The Arlington School Board unanimously passed a $669.5 million budget Thursday night.
The budget includes funding for Arlington’s continually expanding school enrollment, with 1,000 more students expected to attend class in the county next year alone. Members also approved a $10.7 million pay increase for Arlington Public Schools staff and funded a study to evaluate salary structure ideas for the future, such as using cost-of-living adjustments instead of discretionary “step” increases.
Arlington Education Association President Ingrid Gant, whose organization represents APS employees, pushed for the increase during a Board hearing on Tuesday, telling members, “it is embarrassing, it is appalling, it is downright disrespectful that members of the School Board want educators to give their all… yet we only give them crumbs come budget time.”
The School Board had previously marked up their own version of a draft APS budget. On April 12, all members, save Barbara Kanninen who abstained, approved a $669.3 million APS budget. Board members hailed the newly-approved final budget and thanked the County Board for a tax hike that will provide additional revenue for the school system.
“It’s clear that this community cares deeply about education and the future of our schools, and we thank the families, students and employees who participated,” Board Chair Reid Goldstein said of the many budget meetings over the last two months.
Goldstein said the County Board, which unanimously passed a budget that includes a two-cent property tax rate hike, helped APS close $6.7 million budget gap that School Board members originally said they couldn’t close without making unpopular cuts. The gap was smaller than the $43 million gap County Manager Mark Schwartz initially feared APS would face come fiscal year 2020.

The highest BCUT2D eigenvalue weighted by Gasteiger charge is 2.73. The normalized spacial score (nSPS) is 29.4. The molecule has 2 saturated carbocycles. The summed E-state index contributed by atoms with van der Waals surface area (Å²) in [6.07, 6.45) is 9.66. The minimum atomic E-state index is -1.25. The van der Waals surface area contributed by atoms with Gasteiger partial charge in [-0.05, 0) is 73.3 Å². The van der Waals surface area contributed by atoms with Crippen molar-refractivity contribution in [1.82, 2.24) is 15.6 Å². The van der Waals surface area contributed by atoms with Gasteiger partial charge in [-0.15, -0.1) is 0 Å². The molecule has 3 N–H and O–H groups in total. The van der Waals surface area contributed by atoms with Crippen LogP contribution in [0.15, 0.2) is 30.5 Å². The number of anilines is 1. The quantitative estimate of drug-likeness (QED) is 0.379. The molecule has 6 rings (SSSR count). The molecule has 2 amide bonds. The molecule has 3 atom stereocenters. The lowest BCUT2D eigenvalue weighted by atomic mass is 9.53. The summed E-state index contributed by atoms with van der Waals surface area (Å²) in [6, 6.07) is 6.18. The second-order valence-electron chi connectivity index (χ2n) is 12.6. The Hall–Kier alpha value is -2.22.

After higher-than-expected revenue estimates and lower-than-expected healthcare costs, APS Superintendent Patrick Murphy said APS would likely only need to cut about $10.1 million from the budget as long as the county passed a tax hike. At the time, Murphy said that unless the County Board could come up with ways to fork over the remaining gap, APS could be forced to cut an Equity and Excellence coordinator, rowing teams, and the Outdoor Lab.
The cuts were not included in the final budget. It did, however, contain other “substantial efficiencies and reductions” recommended by the superintendent to help close the initial budget gap, APS said.
Equity and Excellence Supervisor Carolyn Jackson spoke Thursday night about the impact her office has had. The majority of the office’s program participants are students who quality for free or reduced lunch, and many are Latino and the first in their family to go to college, according to Jackson’s presentation.
Four students took to the podium Tuesday to thank board members for funding the Equity and Excellence office, and making them “feel like their voices were heard.”
“This budget is an investment in our future,” Goldstein said in a statement, adding that it “allows APS to preserve its excellent programs and services while investing in quality teachers and staff.”
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